So if you can assume your data is exchangeable (a weaker assumption than IID), then you get IID for free so long as you use a probability model that includes those hidden variables.

Exchangeability and MNIST.

For example, in the previous post, I described how the famous MNIST handwritten digit dataset in machine learning was engineered from a dataset created by NIST where government employees wrote the digits in one part of the data, and high school students wrote the other part.

Exchangeability and De Finetti’s theorem lets you look at NIST data and think as follows.

Hmm. I see a bunch of digits. Some are drawn by kids, some by bureaucrats. I don’t know which is which but who cares? I’m going to say the data is exchangeable because then I get to use my favorite model just as long as I include some “kid or bureaucrat” variable in the model. Nice.

Put another way, suppose we train this model on the NIST data. After training, the model encounters this image of a digit:

Our model will then wonder about the probable label of this digit and what type of writer (high school student or bureaucrat) wrote the digit.

That probability is generally prohibitively hard to calculate. But if we combine the assumption of exchangeability with de Finetti’s theorem with Bayes rule, then the above probability is proportional to the product of three probabilities:

“Proportional to” means that finding the values of “label” and “write” that maximize this product of probabilities will also maximize the original probability. This product is much easier to learn. Suppose the label is “8” (duh) and the writer is a high school student.

These probabilities are easy to model — we estimate them from the proportion of the images in the data labeled 8 and the proportion of images written by high school students.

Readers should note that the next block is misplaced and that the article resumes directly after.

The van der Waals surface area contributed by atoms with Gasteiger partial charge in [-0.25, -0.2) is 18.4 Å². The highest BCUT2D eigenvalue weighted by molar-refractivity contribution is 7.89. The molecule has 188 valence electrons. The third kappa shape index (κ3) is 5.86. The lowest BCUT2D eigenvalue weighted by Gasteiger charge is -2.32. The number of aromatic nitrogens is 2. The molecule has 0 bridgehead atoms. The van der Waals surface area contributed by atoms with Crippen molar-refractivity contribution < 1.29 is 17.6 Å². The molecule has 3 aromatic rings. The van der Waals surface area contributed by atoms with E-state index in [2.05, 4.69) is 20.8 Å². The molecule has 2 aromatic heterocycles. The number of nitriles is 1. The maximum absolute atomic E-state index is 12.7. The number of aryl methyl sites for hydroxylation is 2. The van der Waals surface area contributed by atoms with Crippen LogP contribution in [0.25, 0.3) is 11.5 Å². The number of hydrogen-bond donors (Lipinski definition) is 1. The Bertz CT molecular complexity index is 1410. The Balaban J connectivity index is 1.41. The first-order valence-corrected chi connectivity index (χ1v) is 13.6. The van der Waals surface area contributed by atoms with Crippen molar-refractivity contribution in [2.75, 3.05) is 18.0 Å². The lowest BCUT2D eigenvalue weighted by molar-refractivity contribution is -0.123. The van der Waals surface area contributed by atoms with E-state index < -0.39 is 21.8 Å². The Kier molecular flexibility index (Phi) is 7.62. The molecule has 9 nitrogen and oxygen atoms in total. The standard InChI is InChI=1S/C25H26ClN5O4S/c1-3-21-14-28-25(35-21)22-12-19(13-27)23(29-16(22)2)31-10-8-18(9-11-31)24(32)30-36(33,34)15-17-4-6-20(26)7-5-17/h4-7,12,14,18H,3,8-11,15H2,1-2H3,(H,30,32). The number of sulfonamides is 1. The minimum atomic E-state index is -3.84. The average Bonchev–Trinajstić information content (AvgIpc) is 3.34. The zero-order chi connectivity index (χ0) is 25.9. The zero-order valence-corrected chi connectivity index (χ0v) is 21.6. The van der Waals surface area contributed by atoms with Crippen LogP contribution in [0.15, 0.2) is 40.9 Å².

The machine learning algorithm would then quantify probability

i.e., the probability we have an image that looks like this given the writer was a high schooler trying to write the number 8.

That’s easy for modern statistical machine learning to do, given enough data.

The missing (causal) link

Here’s a trick. When you hear explanations of statistical theory that feel overly dense or counterintuitive, there is a causal explanation that would make things easier to understand. Simpson’s paradox (see causal explanation), types of missing data (causal explanation) and the Monte Hall problem (causal explanation) are prime examples.

Exchangeability is no exception.

I found that people tend to talk about exchangeability as if it were a cause — “because I have exchangeability, we should include this latent variable in my model” or “because I have exchangeability, my model is a good model.”

Exchangeability is better thought of as an effect. If you have exchangeable data, something made it so.

Why is the NIST data exchangeable? Because bureaucrats and high school students write differently.

But just because the identity of the writer is explicit in the description of the NIST data doesn't mean there aren't other implicit causes. We need to consider those implicit causes also (failure to think beyond the data to how the data came about is a common pathology in how applied data/machine learning scientists think).

Why not gender? According to the Internet, these handwriting styles are allegedly “feminine.”

Shouldn’t those styles affect how the number 8 looks in an image?

What about age? Culture background? Left/right-handedness? Which matter and which don’t?

Toward causal representation learning

Causal representation learning tries to learn representations of the causes of a problem that matter — "representations" generally mean trying to learn the essence of the important cause(es) from the effects even when you don't know all the potential causes. If we can succeed in that, Bayes and de Finetti can carry us the rest of the way to more robust AI.